Whitmer: Businesses Should Start Planning For Reopening; Protest ‘Put People At Risk’

Residents and business owners upset with Gov. Gretchen Whitmer’s latest stay-at-home order who hoped to get her to relax some of the policies apparently aren’t going to have any luck.

With hundreds of protesters rallying outside the Capitol Building in Lansing, Whitmer used her latest coronavirus briefing from the Romney building across the street to point out that the measures, which include closing all but the most essential businesses and severely limiting the amount of contact residents can have with each other, are working.

Whitmer and Dr. Joneigh Khaldun pointed out the state is just now reaching what they called a “plateau” in the number of COVID-19 cases (there are now 28,059) and deaths (1,921) in Michigan and, although it’s far too early to be overly optimistic, those numbers are indications, they said, that the strategy is working.

“I think about the demonstrators here today, and I understand the frustrations people are feeling,” Whitmer said of the protest, organized by the Michigan Conservative Coalition. “I’m frustrated, too. None of us wants to be here, in this moment, but we are, and we have to do the best that we can.

“I know people are angry, and that’s OK, and if you want to send it my way, if that makes you feel better, that’s fine,” she added. “I support your right to free speech, and I respect your opinions.”

She reiterated what she said at Monday’s briefing, that the decision to re-engage the Michgian economy will be driven by facts and by science, and not by politics. She said the best thing business owners can do at this point, with two weeks still left in her extended stay-at-home order, is to start looking ahead.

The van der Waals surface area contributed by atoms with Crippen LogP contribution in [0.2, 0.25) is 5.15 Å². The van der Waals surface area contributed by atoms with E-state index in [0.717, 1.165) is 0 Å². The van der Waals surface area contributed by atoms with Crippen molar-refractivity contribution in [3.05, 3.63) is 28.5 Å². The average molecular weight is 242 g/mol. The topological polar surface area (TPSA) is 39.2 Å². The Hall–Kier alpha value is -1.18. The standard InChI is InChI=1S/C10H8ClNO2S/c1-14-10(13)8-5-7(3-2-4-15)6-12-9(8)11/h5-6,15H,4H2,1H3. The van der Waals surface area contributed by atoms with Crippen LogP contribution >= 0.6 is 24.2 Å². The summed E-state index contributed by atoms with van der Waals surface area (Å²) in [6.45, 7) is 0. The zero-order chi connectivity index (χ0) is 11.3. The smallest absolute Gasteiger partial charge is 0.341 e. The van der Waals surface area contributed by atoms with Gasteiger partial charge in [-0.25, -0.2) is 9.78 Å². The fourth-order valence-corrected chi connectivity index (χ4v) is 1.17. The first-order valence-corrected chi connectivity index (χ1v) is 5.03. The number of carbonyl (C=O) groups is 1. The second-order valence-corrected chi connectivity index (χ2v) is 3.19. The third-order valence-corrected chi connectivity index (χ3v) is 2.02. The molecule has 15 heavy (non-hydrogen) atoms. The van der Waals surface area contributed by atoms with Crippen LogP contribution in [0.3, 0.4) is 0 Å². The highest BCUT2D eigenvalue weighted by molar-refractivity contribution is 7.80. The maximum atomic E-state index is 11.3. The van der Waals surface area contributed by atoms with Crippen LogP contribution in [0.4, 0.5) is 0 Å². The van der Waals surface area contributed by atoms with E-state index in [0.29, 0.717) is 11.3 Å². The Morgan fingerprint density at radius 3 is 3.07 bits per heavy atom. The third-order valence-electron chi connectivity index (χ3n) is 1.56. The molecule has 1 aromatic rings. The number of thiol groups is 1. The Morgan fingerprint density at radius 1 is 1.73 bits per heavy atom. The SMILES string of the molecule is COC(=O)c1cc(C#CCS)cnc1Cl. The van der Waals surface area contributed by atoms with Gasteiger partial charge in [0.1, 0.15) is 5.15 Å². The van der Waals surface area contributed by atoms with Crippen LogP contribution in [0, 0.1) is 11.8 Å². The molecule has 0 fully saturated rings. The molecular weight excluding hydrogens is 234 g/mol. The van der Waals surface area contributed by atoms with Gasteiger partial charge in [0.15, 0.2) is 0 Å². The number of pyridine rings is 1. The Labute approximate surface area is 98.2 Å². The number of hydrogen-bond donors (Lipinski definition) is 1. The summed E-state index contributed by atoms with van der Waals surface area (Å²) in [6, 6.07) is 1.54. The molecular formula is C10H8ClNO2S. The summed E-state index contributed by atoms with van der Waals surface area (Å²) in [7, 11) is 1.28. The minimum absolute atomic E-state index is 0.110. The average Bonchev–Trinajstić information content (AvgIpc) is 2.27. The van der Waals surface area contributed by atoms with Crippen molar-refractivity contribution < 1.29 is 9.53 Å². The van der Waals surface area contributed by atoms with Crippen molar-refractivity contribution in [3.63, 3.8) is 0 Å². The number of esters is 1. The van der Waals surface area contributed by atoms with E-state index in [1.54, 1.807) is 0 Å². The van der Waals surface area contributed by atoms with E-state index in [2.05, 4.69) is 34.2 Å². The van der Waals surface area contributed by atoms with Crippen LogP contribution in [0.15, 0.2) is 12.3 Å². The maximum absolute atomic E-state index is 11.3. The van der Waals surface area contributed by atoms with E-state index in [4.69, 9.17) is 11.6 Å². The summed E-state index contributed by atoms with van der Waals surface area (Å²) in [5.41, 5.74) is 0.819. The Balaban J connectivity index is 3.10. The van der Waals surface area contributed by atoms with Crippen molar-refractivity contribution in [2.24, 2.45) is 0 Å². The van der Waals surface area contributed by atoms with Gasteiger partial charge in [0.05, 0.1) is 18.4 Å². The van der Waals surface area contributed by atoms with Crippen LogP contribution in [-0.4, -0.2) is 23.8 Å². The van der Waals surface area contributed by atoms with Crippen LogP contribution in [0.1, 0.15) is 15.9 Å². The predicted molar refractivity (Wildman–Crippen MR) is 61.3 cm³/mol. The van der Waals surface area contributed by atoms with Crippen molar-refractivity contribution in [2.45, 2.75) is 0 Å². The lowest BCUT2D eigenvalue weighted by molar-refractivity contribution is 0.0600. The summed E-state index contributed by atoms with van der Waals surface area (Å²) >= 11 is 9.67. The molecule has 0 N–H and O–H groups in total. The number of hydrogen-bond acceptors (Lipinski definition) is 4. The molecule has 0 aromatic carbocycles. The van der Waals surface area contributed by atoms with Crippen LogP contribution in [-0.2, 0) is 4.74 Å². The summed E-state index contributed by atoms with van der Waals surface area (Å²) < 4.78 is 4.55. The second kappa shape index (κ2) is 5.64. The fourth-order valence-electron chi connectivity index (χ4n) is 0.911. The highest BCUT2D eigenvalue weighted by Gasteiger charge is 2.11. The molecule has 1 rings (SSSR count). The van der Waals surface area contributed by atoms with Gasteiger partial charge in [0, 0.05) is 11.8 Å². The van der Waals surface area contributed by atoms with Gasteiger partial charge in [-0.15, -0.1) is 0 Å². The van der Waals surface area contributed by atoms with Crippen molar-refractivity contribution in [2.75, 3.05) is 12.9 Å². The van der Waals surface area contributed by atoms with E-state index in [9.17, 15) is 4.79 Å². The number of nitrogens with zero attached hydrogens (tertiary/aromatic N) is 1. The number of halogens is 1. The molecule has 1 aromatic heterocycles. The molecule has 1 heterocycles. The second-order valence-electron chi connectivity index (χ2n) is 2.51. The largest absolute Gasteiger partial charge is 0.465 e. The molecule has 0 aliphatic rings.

She said she’s had “a lot of conversations” with people who have small businesses that are “really struggling” who wonder “whether or not they’ll still have something” when business resumes.

She said she’s encouraging business owners to start planning around what safely reopening looks like.

“Now is the time to throw our energy into planning, because we know COVID-19 is not going to be gone … this is a virus that will continue to spread unless we all do our part,” Whitmer said. “That’s why, as we thinking about re-engaging sectors of our economy, it’s going to be really critical that we have confidence we can do that safely.”

Whitmer said she understood the frustration of the protesters, but took issue with the way it was conducted. There were large traffic jams, and pictures of an ambulance stuck in traffic unable to move surfaced during the protest.

Those same photos showed large crowds congregating, with many of the people eschewing face masks and ignoring social distancing protocols. With Michigan ranking third in the country in number of cases and deaths, Whitmer lamented the potential for putting even more people at risk.

“This kind of activity will put more people at risk and, sadly, it could prolong the amount of time we have to be in this posture,” she said. “I know there are people who are hurting because of this. But I also know it was absolutely necessary, with the path that we are on. I can tell you as tough as this has been, if we have to come back to this position in a month or two, it’ll be absolutely devastating.”